Our second date began with a lovely “afternoon” in one of London’s most romantic parks, sharing our thoughts on the types of human connection, navigating queerness in the context of family, and living as a immigrants in this global village. It was proper autumn by now, but there was still enough light in the day for me to paint a mental picture of her. I noticed the way she fidgeted with her hands, but it didn’t make me feel self-conscious about my own body which felt refreshing. She’d tug her fingers on one hand against those on the other, here and there. With her eyes turned on me, listening with purpose, I got the impression that this was someone who had a lot of love to give, with none given thoughtlessly.

Whenever she did speak, she’d speak for long periods with eloquence, intent, and a sharp sort of sensitivity. That combination alone was enough to make any good gay swoon.

Then I discovered that she had a most horrid sense of direction.

I’ll spare readers the details of such a condition. But imagine a squirrel, with an acorn too big for her paws, caught in the headlights of a car and completely disassociated from herself in relation to the physical environment around her. Luckily, this squirrel has access to modern technologies like Google Maps and Citymapper. The former she uses for navigating on foot, the latter for public transport.

In light of this condition, I took charge to lead us around the crowds of this tourist-ridden part of the city (Londoners, comment below if you can guess where we were).

Photo by Vincent van Zalinge on Unsplash

After this enlightening walk, I proposed that we go back to my place and... well, my plan was to look for some form of physical confirmation of her interest at this point. But alas, her gentle rejection of the proposal confirmed my earlier impression that she was not a U-Haul kinda gal. So we found ourselves in a pub because it didn’t seem like either of us wanted to let the evening end yet. Unfortunately, it had to at some point.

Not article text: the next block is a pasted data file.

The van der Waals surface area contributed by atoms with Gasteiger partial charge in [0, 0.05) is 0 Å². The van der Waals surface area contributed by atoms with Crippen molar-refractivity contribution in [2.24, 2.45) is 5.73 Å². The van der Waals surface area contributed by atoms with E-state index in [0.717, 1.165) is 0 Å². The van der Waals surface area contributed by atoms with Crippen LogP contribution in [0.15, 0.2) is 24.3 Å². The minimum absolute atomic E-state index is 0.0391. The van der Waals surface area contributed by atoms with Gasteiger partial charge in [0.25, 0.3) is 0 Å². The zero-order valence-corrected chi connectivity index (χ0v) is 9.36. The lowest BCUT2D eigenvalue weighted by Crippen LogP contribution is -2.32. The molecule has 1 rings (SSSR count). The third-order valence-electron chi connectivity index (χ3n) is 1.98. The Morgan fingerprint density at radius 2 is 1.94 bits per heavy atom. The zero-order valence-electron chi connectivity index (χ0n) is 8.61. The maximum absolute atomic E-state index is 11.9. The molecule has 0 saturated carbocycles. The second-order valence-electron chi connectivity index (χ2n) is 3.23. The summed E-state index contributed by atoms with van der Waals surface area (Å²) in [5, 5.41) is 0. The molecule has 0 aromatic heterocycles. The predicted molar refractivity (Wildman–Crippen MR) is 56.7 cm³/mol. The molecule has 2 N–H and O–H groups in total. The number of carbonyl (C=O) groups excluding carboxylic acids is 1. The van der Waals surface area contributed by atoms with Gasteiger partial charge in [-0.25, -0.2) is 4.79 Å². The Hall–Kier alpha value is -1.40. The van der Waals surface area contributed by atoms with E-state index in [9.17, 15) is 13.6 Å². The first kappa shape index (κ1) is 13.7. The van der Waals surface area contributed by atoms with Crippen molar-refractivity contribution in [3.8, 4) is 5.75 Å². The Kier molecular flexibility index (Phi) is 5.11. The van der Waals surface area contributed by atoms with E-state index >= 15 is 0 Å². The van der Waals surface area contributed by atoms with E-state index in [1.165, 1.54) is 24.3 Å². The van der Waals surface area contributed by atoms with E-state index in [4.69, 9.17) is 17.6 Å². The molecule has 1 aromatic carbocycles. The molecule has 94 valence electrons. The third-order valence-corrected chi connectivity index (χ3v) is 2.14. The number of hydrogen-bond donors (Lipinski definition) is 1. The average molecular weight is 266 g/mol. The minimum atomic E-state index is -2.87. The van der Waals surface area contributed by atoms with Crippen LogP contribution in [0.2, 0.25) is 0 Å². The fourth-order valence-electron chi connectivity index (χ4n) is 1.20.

As she checked the time on the third occasion, she gave me a weak smile and said, “Okay, I should go in 10 minutes, for real this time.” I smiled back, wanting to reassure her that what was happening was entirely endearing.

We hugged goodbye outside the tube stop. Sadly, there was no visible improvement here compared to the first date, but it’s okay, we would eventually work on this. There were no scrambled bits of brain to pick up this time, as I had learned more about her approach to dating and could see myself comfortably aligning to that.

To be Continued

So far, we’ve established that 1) she’s a really cool person; 2) we enjoy each other’s company; and 3) it's likely that we're used to different norms of dating.

But what happens next? Do things get steamy? How does one break the lesbian curse of attraction confusion?

A preview of what’s to come in Part Two of this story, coming next week:

  • An evening of queer community, pretty fairy lights, and botany.
    • “You could kiss me if you like”
      • Chemistry is when two people “experience their interaction as something more than the sum of their separate contributions."

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        For context on how I started this series of stories, check out: It's Not Your Fault the World Took So Long to See You.

        Cover image credit: London on the Inside